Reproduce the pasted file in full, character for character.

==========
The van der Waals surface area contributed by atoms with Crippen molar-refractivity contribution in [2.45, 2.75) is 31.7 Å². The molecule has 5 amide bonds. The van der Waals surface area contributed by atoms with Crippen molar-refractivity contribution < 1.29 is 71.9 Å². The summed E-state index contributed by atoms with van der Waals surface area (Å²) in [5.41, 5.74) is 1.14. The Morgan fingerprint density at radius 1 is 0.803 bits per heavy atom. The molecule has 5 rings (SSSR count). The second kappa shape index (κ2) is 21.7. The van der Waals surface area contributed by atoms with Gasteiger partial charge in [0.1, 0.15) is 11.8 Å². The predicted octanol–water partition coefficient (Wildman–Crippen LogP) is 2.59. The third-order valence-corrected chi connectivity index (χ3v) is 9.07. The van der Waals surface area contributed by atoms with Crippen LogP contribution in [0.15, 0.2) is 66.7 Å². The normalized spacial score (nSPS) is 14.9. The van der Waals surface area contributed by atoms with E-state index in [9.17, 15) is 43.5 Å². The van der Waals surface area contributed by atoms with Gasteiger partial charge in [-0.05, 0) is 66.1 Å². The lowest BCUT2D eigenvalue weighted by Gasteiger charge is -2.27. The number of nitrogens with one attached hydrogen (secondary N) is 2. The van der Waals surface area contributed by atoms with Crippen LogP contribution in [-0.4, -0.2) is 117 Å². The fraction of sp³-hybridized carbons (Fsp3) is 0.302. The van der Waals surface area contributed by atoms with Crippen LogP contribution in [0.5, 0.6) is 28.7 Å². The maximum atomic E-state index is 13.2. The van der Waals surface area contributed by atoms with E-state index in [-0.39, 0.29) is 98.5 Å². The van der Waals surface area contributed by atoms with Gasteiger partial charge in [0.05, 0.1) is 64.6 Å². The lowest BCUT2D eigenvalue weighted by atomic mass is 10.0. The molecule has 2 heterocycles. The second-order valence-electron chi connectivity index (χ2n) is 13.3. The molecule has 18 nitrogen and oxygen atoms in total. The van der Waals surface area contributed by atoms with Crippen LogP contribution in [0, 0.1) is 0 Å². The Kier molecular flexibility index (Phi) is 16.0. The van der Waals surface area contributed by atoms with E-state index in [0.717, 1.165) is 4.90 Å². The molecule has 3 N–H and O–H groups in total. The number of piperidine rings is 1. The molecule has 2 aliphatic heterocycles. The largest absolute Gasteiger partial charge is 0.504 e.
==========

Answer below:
The van der Waals surface area contributed by atoms with Crippen molar-refractivity contribution in [2.45, 2.75) is 31.7 Å². The molecule has 5 amide bonds. The van der Waals surface area contributed by atoms with Crippen molar-refractivity contribution < 1.29 is 71.9 Å². The summed E-state index contributed by atoms with van der Waals surface area (Å²) in [5.41, 5.74) is 1.14. The Morgan fingerprint density at radius 1 is 0.803 bits per heavy atom. The molecule has 5 rings (SSSR count). The second kappa shape index (κ2) is 21.7. The van der Waals surface area contributed by atoms with Gasteiger partial charge in [0.1, 0.15) is 11.8 Å². The predicted octanol–water partition coefficient (Wildman–Crippen LogP) is 2.59. The third-order valence-corrected chi connectivity index (χ3v) is 9.07. The van der Waals surface area contributed by atoms with Crippen LogP contribution in [0.15, 0.2) is 66.7 Å². The normalized spacial score (nSPS) is 14.9. The van der Waals surface area contributed by atoms with E-state index in [9.17, 15) is 43.5 Å². The van der Waals surface area contributed by atoms with Gasteiger partial charge in [-0.05, 0) is 66.1 Å². The lowest BCUT2D eigenvalue weighted by Gasteiger charge is -2.27. The number of nitrogens with one attached hydrogen (secondary N) is 2. The van der Waals surface area contributed by atoms with Crippen LogP contribution in [-0.4, -0.2) is 117 Å². The fraction of sp³-hybridized carbons (Fsp3) is 0.302. The van der Waals surface area contributed by atoms with Crippen LogP contribution in [0.5, 0.6) is 28.7 Å². The maximum atomic E-state index is 13.2. The van der Waals surface area contributed by atoms with E-state index in [-0.39, 0.29) is 98.5 Å². The van der Waals surface area contributed by atoms with Gasteiger partial charge in [0.05, 0.1) is 64.6 Å². The lowest BCUT2D eigenvalue weighted by atomic mass is 10.0. The molecule has 2 heterocycles. The second-order valence-electron chi connectivity index (χ2n) is 13.3. The molecule has 18 nitrogen and oxygen atoms in total. The van der Waals surface area contributed by atoms with Crippen LogP contribution in [0, 0.1) is 0 Å². The Kier molecular flexibility index (Phi) is 16.0. The van der Waals surface area contributed by atoms with E-state index in [0.717, 1.165) is 4.90 Å². The molecule has 3 N–H and O–H groups in total. The number of piperidine rings is 1. The molecule has 2 aliphatic heterocycles. The largest absolute Gasteiger partial charge is 0.504 e.